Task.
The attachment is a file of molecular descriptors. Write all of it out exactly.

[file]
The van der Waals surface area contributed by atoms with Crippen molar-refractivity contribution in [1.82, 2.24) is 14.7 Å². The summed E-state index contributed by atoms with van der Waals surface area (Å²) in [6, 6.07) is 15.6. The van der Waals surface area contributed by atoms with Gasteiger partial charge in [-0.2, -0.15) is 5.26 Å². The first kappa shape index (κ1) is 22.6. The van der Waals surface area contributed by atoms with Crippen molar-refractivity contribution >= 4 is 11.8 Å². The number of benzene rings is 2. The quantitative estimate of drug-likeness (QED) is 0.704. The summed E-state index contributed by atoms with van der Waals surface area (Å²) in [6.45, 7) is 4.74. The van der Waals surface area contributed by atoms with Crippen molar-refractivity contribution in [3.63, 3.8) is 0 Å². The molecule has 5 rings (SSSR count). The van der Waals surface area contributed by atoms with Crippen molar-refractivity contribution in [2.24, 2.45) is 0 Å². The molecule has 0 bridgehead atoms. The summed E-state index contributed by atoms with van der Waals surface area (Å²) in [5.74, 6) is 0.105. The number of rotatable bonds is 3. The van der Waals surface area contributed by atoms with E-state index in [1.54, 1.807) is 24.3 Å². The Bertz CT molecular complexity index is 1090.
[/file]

The van der Waals surface area contributed by atoms with Crippen molar-refractivity contribution in [1.82, 2.24) is 14.7 Å². The summed E-state index contributed by atoms with van der Waals surface area (Å²) in [6, 6.07) is 15.6. The van der Waals surface area contributed by atoms with Gasteiger partial charge in [-0.2, -0.15) is 5.26 Å². The first kappa shape index (κ1) is 22.6. The van der Waals surface area contributed by atoms with Crippen molar-refractivity contribution >= 4 is 11.8 Å². The number of benzene rings is 2. The quantitative estimate of drug-likeness (QED) is 0.704. The summed E-state index contributed by atoms with van der Waals surface area (Å²) in [6.45, 7) is 4.74. The van der Waals surface area contributed by atoms with Crippen molar-refractivity contribution in [3.63, 3.8) is 0 Å². The molecule has 5 rings (SSSR count). The van der Waals surface area contributed by atoms with Crippen molar-refractivity contribution in [2.24, 2.45) is 0 Å². The molecule has 0 bridgehead atoms. The summed E-state index contributed by atoms with van der Waals surface area (Å²) in [5.74, 6) is 0.105. The number of rotatable bonds is 3. The van der Waals surface area contributed by atoms with E-state index in [1.54, 1.807) is 24.3 Å². The Bertz CT molecular complexity index is 1090.